Every day this week, we're going to give you a little hint of the juicy editorial you can get in our new Giant Monsters issue of Birth.Movies.Death. magazine. In this new larger-than-life issue, we go BIG - we talk all sorts of kaijus and mechs, in honor of Kong: Skull Island and Colossal. You'll read about 50-ft Women, kaiju of both American and UK stripes, King Ghidorah, Godzilla and much, much more - as well as, of course, tons of info on both King Kong and the kaiju of Colossal, including incredible interviews with Kong and Colossal directors Jordan Vogt-Roberts and Nacho Vigalondo.
So here's today's sneak! A piece on Willis H. O’Brien and the special effects of King Kong (1933) from Priscilla Page:
On June 3, 1922, Sir Arthur Conan Doyle attended a dinner for the Society of American Magicians at the Hotel McAlpin in New York City. He brought a film with him to play for the attendees for the very first time. Huge, life-like dinosaurs flickered onscreen, they seemed to live and breathe. Even Harry Houdini believed. Illusionists and press alike were in awe. The next day, THE NEW YORK TIMES ran a story about the film: “Spiritist mystifies world-famed magicians with pictures of prehistoric beasts — keeps origin a secret — monsters of other ages shown, some fighting, some at play, in their native jungles.” The TIMES wondered whether Doyle had found a new world “in the ether,” and “if fakes, they were masterpieces.” Doyle himself called it “pure cinema.” And he confessed in a letter to Houdini that the film was Willis O’Brien’s test reel for THE LOST WORLD. Out of this kind of magic, 1933’s KING KONG -- the eighth wonder of the world -- was born.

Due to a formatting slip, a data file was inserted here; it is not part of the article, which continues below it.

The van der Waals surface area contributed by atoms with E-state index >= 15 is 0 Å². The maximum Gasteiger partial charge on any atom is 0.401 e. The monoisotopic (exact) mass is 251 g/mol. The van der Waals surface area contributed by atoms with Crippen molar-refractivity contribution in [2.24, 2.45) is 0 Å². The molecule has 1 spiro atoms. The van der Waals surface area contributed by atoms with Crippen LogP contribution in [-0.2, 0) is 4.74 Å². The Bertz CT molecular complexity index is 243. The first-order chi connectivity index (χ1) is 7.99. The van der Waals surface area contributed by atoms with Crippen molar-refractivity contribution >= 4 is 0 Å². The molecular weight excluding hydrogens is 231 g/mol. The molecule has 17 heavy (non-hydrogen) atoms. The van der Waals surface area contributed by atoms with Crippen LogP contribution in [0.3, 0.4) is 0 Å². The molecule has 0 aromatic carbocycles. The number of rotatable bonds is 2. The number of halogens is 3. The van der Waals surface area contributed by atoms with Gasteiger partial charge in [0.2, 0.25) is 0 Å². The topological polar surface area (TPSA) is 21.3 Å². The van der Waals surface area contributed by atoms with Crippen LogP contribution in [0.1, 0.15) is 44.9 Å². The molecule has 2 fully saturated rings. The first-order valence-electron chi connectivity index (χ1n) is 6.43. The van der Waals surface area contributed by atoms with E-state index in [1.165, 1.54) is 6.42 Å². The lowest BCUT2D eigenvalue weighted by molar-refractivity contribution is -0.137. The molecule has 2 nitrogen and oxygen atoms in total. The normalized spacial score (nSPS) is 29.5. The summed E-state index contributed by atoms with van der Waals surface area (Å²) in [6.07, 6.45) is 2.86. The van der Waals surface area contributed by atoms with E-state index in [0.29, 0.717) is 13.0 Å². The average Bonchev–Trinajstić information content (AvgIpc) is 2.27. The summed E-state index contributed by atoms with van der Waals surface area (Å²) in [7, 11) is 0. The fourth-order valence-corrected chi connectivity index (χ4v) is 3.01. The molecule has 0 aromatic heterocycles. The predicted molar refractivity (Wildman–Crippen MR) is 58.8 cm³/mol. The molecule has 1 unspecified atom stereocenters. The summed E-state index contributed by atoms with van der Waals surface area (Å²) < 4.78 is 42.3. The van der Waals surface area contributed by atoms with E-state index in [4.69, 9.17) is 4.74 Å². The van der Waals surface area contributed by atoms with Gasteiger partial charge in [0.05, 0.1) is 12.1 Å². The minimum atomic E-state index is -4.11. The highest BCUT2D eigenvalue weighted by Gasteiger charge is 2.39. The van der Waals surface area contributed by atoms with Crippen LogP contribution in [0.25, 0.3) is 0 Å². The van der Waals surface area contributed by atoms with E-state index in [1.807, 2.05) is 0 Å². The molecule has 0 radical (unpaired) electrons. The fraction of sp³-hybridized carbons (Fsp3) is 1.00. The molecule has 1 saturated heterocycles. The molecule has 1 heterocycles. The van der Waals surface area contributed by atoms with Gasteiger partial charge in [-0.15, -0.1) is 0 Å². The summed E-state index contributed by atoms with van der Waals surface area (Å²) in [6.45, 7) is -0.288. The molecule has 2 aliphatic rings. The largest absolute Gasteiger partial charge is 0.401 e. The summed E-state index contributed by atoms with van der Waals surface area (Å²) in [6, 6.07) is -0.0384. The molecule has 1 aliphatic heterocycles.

Before California native Willis H. O’Brien (a.k.a. O’Bie) became the founding father of stop-motion animation, he was: a sports cartoonist, a boxer, a cattle-ranch cowboy, a rodeo attendant, a bartender, a trapper, a brakeman, a fossil hunter and a stonecutter. It was during his stint as a sculptor at the San Francisco World’s Fair that a bored O’Brien and his colleague created little boxers made of clay and challenged each other to fight. This was the moment O’Brien conceived of stop-motion animation, realizing that it might be possible to animate his action figure by filming it in increments. His career officially began when Thomas Edison hired him to work at Motion Picture Patents Company after he saw O’Brien’s one-minute film of fighting clay dinosaurs, THE DINOSAUR AND THE MISSING LINK.
Read the whole article - and MUCH more, including incredible, exclusive art and a spread of all of Mondo's greatest King Kong posters - by buying the magazine HERE.